The US move comes a day after it pushed for restoration of UN sanctions on Iran, including an arms embargo, arguing Tehran was in violation of a nuclear deal it struck with world powers in 2015 even though Washington itself abandoned the agreement.
The United States has imposed visa restrictions on 13 Iranian officials it accused of involvement in "gross violations of human rights" for a 1990 assassination of an Iranian opposition figure in Switzerland.
The State Department did not name the 13, but in a statement on Friday said it was also designating a 14th Iranian, Hojatollah Khodaei Souri, who it said as director of Iran's Evin Prison ran an institution "synonymous with torture and other cruel, inhuman, or degrading treatment or punishment."
"The United States will continue to pressure Iran to treat its own people with dignity and respect," US Secretary of State Mike Pompeo said.
Today marks the annual Day of Remembrance and Tribute to the Victims of Terrorism. Terrorists must be held accountable and today we announce visa restrictions on 14 Iranian individuals for their involvement in gross violations of human rights on behalf of the Iranian regime.— Secretary Pompeo (@SecPompeo) August 21, 2020
'No one is safe'
Pompeo's statement barring the 13 officials from traveling to the United States was likely in reference to the 1990 killing of Kazem Rajavi, a leading opponent of the Iranian Government who was shot near his home in Switzerland, Reuters reported at the time, citing relatives.
Rajavi was the brother of the leader of the People's Mujahedeen, a leftist guerrilla group. The Mujahedeen's European office in Paris at the time issued a statement quoting Massoud Rajavi as saying the Iranian Embassy in Switzerland organised the killing.
Pompeo said the officials, who he called "assassins," posed as Iranian diplomats and acted "under the highest orders of their government to silence opposition and show that no one is safe from the Iranian regime."
Tensions between Washington and Tehran have spiked since Trump unilaterally withdrew in 2018 from the Iran nuclear deal struck by his predecessor, Barack Obama, and began reimposing sanctions that had been eased under the accord.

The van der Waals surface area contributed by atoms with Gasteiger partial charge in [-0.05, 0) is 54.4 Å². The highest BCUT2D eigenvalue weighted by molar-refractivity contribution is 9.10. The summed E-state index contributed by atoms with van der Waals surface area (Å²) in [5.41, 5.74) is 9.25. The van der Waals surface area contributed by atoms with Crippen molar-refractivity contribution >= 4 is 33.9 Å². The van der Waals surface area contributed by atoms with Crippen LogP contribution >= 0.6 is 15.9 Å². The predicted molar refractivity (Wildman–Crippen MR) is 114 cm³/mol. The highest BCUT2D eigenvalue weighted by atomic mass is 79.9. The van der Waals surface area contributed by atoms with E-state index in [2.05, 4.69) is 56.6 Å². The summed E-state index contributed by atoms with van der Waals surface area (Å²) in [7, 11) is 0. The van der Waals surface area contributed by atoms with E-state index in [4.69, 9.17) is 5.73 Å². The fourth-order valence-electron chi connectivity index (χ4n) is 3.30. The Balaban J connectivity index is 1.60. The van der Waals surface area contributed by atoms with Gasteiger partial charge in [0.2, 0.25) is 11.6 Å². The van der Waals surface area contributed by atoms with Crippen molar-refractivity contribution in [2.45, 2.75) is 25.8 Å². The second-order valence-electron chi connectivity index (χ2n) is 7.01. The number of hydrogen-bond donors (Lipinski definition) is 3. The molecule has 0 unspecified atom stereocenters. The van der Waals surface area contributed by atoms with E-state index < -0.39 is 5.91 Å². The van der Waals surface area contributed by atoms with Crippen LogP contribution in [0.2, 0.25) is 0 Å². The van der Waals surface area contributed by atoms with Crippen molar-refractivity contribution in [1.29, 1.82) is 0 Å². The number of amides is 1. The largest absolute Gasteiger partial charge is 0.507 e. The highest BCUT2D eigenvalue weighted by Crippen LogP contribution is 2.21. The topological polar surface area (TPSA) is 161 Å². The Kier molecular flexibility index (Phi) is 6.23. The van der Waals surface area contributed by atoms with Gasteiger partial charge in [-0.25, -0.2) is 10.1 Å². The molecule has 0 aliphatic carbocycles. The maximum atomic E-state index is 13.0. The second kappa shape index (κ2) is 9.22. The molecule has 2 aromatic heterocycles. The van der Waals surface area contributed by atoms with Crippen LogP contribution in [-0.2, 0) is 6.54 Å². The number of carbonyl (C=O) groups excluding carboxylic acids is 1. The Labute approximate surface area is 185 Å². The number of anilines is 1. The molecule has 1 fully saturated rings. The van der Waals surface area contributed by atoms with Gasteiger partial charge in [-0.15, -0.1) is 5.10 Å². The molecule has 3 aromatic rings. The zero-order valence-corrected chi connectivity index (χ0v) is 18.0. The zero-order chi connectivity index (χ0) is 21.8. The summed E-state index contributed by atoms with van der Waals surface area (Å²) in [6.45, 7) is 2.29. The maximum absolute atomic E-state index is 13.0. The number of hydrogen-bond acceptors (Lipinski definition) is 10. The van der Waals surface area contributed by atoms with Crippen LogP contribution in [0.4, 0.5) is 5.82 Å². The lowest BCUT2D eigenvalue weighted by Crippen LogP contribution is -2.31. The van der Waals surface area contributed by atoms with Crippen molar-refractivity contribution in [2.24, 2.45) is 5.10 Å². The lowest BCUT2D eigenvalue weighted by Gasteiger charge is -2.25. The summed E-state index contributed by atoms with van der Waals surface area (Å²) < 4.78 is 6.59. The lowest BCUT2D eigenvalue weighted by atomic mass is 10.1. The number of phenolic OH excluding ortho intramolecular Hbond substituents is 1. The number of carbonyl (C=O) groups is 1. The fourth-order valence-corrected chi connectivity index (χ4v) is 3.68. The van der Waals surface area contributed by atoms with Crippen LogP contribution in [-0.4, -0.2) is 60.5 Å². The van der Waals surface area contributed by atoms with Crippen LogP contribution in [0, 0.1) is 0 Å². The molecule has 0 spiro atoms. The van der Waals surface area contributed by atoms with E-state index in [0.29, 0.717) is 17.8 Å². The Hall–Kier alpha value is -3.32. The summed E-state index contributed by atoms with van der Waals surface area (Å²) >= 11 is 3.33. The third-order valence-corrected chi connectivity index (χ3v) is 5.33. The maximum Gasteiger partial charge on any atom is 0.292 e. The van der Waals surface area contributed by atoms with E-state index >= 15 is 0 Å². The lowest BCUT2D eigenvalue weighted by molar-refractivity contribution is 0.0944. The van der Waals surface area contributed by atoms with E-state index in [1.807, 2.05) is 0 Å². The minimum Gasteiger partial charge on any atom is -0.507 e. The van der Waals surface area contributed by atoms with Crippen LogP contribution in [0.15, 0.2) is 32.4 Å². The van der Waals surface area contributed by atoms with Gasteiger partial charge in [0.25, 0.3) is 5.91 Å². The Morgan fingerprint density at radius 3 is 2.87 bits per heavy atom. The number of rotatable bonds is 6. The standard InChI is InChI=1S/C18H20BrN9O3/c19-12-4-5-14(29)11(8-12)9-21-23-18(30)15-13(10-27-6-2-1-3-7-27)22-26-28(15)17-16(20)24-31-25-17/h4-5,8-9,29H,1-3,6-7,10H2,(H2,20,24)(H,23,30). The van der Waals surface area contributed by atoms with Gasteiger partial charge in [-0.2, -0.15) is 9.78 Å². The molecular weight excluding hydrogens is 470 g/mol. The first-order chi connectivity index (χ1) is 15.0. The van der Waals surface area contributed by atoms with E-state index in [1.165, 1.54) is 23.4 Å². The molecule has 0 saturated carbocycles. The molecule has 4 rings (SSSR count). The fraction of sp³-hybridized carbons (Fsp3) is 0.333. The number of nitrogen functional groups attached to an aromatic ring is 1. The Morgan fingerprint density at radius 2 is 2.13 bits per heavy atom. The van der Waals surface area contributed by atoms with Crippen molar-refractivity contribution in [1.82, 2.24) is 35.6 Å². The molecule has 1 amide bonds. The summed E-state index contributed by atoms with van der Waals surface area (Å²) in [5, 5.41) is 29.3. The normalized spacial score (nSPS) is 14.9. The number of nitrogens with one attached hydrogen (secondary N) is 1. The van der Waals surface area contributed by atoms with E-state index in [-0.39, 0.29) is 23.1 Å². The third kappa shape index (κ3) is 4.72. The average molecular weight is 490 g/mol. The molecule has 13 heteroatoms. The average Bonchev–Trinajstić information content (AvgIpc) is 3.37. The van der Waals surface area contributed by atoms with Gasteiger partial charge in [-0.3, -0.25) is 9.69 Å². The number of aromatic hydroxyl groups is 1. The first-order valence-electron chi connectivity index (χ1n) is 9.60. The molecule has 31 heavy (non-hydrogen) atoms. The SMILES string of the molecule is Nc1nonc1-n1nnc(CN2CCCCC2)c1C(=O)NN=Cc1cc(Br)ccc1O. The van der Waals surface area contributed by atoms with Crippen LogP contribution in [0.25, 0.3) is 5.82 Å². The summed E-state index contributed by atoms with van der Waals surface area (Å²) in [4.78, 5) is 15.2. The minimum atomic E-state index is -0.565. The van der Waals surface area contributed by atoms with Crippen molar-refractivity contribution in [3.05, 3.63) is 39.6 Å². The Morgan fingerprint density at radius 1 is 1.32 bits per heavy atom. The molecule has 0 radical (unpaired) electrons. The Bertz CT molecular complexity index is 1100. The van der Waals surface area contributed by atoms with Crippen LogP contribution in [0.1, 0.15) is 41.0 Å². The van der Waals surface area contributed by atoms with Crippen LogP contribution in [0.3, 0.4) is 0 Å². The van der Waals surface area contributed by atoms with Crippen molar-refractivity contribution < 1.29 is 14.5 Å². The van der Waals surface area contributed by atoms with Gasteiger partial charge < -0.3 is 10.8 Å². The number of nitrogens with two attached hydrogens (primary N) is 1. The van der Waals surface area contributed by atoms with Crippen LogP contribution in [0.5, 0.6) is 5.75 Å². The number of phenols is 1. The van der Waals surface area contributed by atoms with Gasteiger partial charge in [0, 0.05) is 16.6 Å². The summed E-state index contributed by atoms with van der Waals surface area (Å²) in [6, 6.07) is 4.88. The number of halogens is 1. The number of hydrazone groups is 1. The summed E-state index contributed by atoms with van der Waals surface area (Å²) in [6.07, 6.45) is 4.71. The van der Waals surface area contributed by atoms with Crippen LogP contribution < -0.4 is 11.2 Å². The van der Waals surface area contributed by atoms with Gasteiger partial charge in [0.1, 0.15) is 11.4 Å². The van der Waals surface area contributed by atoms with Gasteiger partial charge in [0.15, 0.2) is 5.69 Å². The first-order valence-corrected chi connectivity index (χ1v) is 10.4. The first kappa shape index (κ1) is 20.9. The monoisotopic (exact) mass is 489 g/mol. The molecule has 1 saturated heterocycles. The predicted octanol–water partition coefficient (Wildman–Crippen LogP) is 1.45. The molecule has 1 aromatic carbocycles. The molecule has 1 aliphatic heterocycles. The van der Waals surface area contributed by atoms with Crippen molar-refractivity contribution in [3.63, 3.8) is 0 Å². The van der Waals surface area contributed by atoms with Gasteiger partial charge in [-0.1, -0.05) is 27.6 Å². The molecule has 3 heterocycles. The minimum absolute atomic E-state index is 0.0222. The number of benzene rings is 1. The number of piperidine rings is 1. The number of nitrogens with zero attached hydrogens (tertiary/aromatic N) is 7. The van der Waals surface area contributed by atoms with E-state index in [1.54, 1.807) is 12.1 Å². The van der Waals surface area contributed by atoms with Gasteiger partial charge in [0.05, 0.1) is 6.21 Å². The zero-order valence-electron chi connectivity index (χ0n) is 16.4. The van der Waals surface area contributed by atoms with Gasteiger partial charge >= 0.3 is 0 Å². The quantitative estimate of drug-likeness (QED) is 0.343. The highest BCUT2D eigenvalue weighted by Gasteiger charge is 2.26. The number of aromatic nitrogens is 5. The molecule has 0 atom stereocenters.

The United States moved on Thursday to restore UN sanctions on Iran, including an arms embargo, arguing Tehran was in violation of the deal it struck with world powers in 2015 even though Washington itself abandoned the agreement.
A 2015 Security Council resolution enshrining the nuclear deal states that if no council member has put forward a draft resolution to extend sanctions relief on Iran within 10 days of a non-compliance complaint, then the body's president shall do so within the remaining 20 days.
The United States would be able to veto this, giving it a cleaner argument that sanctions on Iran have to be reimposed.
However, the 2015 resolution also says the council would "take into account the views of the states involved." Given the strong opposition, some diplomats say the council president - Indonesia for August and Niger for September - would not have to put up a draft text.
"Faced with this very strong view of a majority of Security Council members that the snapback process has not been triggered, as the presidency they are not bound to introduce the draft resolution," said a UN Security Council diplomat, speaking on condition of anonymity.
Pompeo and the outgoing US Iran envoy Brian Hook signalled that Washington expects Indonesia or Niger to put a text to a vote. Another US option is to put forward the draft itself or ask the Dominican Republic to do so.
The United States argues that it can trigger the sanctions snapback process because the 2015 Security Council resolution still names it as a nuclear deal participant.
However, in a joint letter to the Security Council on Thursday hours after the US submitted its complaint, Britain, Germany, and France said: "Any decisions and actions which would be taken based on this procedure or on its possible outcome would also be devoid of any legal effect."
UN Secretary-General Antonio Guterres distanced himself from the showdown in the Security Council.
"Security Council members will need to interpret their own resolution," UN spokesman Stephane Dujarric told reporters. "It's not the Secretary-General."